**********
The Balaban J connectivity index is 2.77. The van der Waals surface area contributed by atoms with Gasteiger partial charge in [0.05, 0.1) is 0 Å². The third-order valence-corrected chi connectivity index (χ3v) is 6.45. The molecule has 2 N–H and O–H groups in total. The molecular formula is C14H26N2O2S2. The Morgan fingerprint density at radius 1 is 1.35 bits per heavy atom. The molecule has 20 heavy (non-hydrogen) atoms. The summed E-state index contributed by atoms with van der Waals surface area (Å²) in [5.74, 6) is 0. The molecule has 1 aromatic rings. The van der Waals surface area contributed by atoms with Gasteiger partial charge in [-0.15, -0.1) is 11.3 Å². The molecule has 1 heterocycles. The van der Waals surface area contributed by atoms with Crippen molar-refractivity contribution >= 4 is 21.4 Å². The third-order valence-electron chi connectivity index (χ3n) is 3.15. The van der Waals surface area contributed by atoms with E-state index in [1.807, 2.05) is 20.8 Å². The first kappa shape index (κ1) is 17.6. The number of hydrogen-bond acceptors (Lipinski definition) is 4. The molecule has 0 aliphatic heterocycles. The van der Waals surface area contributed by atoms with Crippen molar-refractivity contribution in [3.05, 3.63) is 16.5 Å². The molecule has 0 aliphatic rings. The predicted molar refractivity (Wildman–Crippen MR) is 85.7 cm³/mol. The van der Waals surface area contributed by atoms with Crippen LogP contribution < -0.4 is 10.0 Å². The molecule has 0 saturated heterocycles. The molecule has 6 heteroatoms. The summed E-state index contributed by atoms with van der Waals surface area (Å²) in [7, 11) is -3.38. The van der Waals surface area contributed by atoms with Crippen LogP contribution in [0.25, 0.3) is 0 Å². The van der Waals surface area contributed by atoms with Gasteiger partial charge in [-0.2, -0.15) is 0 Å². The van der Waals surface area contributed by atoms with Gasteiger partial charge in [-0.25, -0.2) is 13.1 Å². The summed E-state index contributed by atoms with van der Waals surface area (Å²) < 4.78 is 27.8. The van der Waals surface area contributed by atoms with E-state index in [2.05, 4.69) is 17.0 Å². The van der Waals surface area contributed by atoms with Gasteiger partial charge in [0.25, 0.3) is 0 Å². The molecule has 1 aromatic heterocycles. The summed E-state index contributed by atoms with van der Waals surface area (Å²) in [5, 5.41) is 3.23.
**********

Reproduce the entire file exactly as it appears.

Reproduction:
The Balaban J connectivity index is 2.77. The van der Waals surface area contributed by atoms with Gasteiger partial charge in [0.05, 0.1) is 0 Å². The third-order valence-corrected chi connectivity index (χ3v) is 6.45. The molecule has 2 N–H and O–H groups in total. The molecular formula is C14H26N2O2S2. The Morgan fingerprint density at radius 1 is 1.35 bits per heavy atom. The molecule has 20 heavy (non-hydrogen) atoms. The summed E-state index contributed by atoms with van der Waals surface area (Å²) in [5.74, 6) is 0. The molecule has 1 aromatic rings. The van der Waals surface area contributed by atoms with Gasteiger partial charge in [-0.15, -0.1) is 11.3 Å². The molecule has 1 heterocycles. The van der Waals surface area contributed by atoms with Crippen molar-refractivity contribution >= 4 is 21.4 Å². The third-order valence-electron chi connectivity index (χ3n) is 3.15. The van der Waals surface area contributed by atoms with E-state index in [1.807, 2.05) is 20.8 Å². The first kappa shape index (κ1) is 17.6. The number of hydrogen-bond acceptors (Lipinski definition) is 4. The molecule has 0 aliphatic heterocycles. The van der Waals surface area contributed by atoms with Crippen molar-refractivity contribution in [3.05, 3.63) is 16.5 Å². The molecule has 0 aliphatic rings. The predicted molar refractivity (Wildman–Crippen MR) is 85.7 cm³/mol. The van der Waals surface area contributed by atoms with Crippen LogP contribution < -0.4 is 10.0 Å². The molecule has 0 saturated heterocycles. The molecule has 6 heteroatoms. The summed E-state index contributed by atoms with van der Waals surface area (Å²) in [7, 11) is -3.38. The van der Waals surface area contributed by atoms with Crippen LogP contribution in [0.25, 0.3) is 0 Å². The van der Waals surface area contributed by atoms with Gasteiger partial charge in [-0.2, -0.15) is 0 Å². The van der Waals surface area contributed by atoms with Gasteiger partial charge in [-0.25, -0.2) is 13.1 Å². The summed E-state index contributed by atoms with van der Waals surface area (Å²) < 4.78 is 27.8. The van der Waals surface area contributed by atoms with E-state index in [2.05, 4.69) is 17.0 Å². The van der Waals surface area contributed by atoms with Gasteiger partial charge in [0.25, 0.3) is 0 Å². The molecule has 1 aromatic heterocycles. The summed E-state index contributed by atoms with van der Waals surface area (Å²) in [5, 5.41) is 3.23.